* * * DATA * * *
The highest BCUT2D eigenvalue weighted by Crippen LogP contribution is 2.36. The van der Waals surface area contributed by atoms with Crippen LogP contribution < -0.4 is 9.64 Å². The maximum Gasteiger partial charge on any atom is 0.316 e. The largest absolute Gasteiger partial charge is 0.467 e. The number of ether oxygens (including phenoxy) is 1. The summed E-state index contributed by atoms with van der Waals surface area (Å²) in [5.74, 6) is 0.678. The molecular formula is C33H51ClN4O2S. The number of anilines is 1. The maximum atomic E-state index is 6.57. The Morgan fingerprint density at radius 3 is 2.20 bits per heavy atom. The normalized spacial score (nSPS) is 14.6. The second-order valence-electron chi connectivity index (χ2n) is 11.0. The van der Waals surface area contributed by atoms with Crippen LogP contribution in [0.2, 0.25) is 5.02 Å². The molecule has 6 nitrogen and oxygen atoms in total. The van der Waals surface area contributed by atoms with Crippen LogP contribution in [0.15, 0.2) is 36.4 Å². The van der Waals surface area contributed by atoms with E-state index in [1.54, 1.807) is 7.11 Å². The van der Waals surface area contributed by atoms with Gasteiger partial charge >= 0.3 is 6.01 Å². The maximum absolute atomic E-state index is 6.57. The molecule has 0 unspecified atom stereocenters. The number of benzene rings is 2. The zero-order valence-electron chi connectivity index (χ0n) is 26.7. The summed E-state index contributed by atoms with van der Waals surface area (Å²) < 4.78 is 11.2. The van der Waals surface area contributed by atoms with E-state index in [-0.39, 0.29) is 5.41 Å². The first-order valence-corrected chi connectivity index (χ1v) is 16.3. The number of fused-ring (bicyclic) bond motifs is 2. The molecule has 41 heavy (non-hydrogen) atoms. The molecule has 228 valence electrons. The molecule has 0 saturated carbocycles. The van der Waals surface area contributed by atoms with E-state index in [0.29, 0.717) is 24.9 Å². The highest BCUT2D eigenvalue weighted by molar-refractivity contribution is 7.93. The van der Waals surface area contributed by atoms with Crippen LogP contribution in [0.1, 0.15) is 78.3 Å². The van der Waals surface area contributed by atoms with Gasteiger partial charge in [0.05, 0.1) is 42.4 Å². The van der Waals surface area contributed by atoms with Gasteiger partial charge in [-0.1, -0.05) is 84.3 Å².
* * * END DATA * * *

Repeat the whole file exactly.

The highest BCUT2D eigenvalue weighted by Crippen LogP contribution is 2.36. The van der Waals surface area contributed by atoms with Crippen LogP contribution < -0.4 is 9.64 Å². The maximum Gasteiger partial charge on any atom is 0.316 e. The largest absolute Gasteiger partial charge is 0.467 e. The number of ether oxygens (including phenoxy) is 1. The summed E-state index contributed by atoms with van der Waals surface area (Å²) in [5.74, 6) is 0.678. The molecular formula is C33H51ClN4O2S. The number of anilines is 1. The maximum atomic E-state index is 6.57. The Morgan fingerprint density at radius 3 is 2.20 bits per heavy atom. The normalized spacial score (nSPS) is 14.6. The second-order valence-electron chi connectivity index (χ2n) is 11.0. The van der Waals surface area contributed by atoms with Crippen LogP contribution in [0.2, 0.25) is 5.02 Å². The molecule has 6 nitrogen and oxygen atoms in total. The van der Waals surface area contributed by atoms with Crippen LogP contribution in [0.15, 0.2) is 36.4 Å². The van der Waals surface area contributed by atoms with E-state index in [1.54, 1.807) is 7.11 Å². The van der Waals surface area contributed by atoms with Gasteiger partial charge >= 0.3 is 6.01 Å². The maximum absolute atomic E-state index is 6.57. The molecule has 0 unspecified atom stereocenters. The number of benzene rings is 2. The zero-order valence-electron chi connectivity index (χ0n) is 26.7. The summed E-state index contributed by atoms with van der Waals surface area (Å²) < 4.78 is 11.2. The van der Waals surface area contributed by atoms with E-state index in [-0.39, 0.29) is 5.41 Å². The first-order valence-corrected chi connectivity index (χ1v) is 16.3. The number of fused-ring (bicyclic) bond motifs is 2. The molecule has 41 heavy (non-hydrogen) atoms. The molecule has 228 valence electrons. The molecule has 0 saturated carbocycles. The van der Waals surface area contributed by atoms with E-state index in [0.29, 0.717) is 24.9 Å². The highest BCUT2D eigenvalue weighted by molar-refractivity contribution is 7.93. The van der Waals surface area contributed by atoms with Crippen LogP contribution in [0.1, 0.15) is 78.3 Å². The van der Waals surface area contributed by atoms with Gasteiger partial charge in [0.05, 0.1) is 42.4 Å². The van der Waals surface area contributed by atoms with Gasteiger partial charge in [-0.1, -0.05) is 84.3 Å².